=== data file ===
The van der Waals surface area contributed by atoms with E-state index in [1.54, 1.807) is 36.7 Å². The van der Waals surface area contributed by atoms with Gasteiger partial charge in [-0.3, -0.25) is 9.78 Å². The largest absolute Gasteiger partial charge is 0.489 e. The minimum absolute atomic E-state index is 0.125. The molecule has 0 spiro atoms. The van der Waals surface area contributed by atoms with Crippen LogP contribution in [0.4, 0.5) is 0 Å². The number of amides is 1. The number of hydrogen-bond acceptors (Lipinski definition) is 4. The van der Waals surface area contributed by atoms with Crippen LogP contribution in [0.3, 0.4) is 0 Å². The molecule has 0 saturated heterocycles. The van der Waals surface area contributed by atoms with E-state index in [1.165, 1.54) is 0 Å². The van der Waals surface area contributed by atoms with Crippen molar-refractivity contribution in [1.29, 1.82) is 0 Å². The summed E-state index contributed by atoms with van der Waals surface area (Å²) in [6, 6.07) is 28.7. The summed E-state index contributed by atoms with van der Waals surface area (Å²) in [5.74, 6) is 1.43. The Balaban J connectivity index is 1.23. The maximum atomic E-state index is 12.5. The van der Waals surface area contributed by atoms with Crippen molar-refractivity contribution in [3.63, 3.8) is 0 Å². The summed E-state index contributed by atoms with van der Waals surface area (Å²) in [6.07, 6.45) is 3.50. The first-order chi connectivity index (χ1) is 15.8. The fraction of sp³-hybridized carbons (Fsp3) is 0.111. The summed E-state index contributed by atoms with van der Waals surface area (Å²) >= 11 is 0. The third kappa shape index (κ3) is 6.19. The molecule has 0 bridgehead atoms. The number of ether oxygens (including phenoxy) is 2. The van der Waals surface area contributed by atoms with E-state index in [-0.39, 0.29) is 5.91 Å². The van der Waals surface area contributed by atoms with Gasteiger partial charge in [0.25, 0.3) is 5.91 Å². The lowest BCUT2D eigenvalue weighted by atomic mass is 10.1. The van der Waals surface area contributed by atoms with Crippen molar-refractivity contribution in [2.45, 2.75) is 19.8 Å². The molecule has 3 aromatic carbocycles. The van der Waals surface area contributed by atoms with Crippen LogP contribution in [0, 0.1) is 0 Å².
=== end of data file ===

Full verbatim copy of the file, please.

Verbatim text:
The van der Waals surface area contributed by atoms with E-state index in [1.54, 1.807) is 36.7 Å². The van der Waals surface area contributed by atoms with Gasteiger partial charge in [-0.3, -0.25) is 9.78 Å². The largest absolute Gasteiger partial charge is 0.489 e. The minimum absolute atomic E-state index is 0.125. The molecule has 0 spiro atoms. The van der Waals surface area contributed by atoms with Crippen LogP contribution in [0.4, 0.5) is 0 Å². The number of amides is 1. The number of hydrogen-bond acceptors (Lipinski definition) is 4. The van der Waals surface area contributed by atoms with Crippen LogP contribution in [0.3, 0.4) is 0 Å². The molecule has 0 saturated heterocycles. The van der Waals surface area contributed by atoms with E-state index in [1.165, 1.54) is 0 Å². The van der Waals surface area contributed by atoms with Crippen molar-refractivity contribution in [1.29, 1.82) is 0 Å². The summed E-state index contributed by atoms with van der Waals surface area (Å²) in [6, 6.07) is 28.7. The summed E-state index contributed by atoms with van der Waals surface area (Å²) in [5.74, 6) is 1.43. The Balaban J connectivity index is 1.23. The maximum atomic E-state index is 12.5. The van der Waals surface area contributed by atoms with Crippen molar-refractivity contribution in [3.63, 3.8) is 0 Å². The summed E-state index contributed by atoms with van der Waals surface area (Å²) in [6.07, 6.45) is 3.50. The first-order chi connectivity index (χ1) is 15.8. The fraction of sp³-hybridized carbons (Fsp3) is 0.111. The summed E-state index contributed by atoms with van der Waals surface area (Å²) >= 11 is 0. The third kappa shape index (κ3) is 6.19. The molecule has 0 bridgehead atoms. The number of ether oxygens (including phenoxy) is 2. The van der Waals surface area contributed by atoms with E-state index in [-0.39, 0.29) is 5.91 Å². The van der Waals surface area contributed by atoms with Gasteiger partial charge in [0.25, 0.3) is 5.91 Å². The lowest BCUT2D eigenvalue weighted by atomic mass is 10.1. The van der Waals surface area contributed by atoms with Crippen molar-refractivity contribution in [2.45, 2.75) is 19.8 Å². The molecule has 3 aromatic carbocycles. The van der Waals surface area contributed by atoms with Crippen LogP contribution in [0, 0.1) is 0 Å².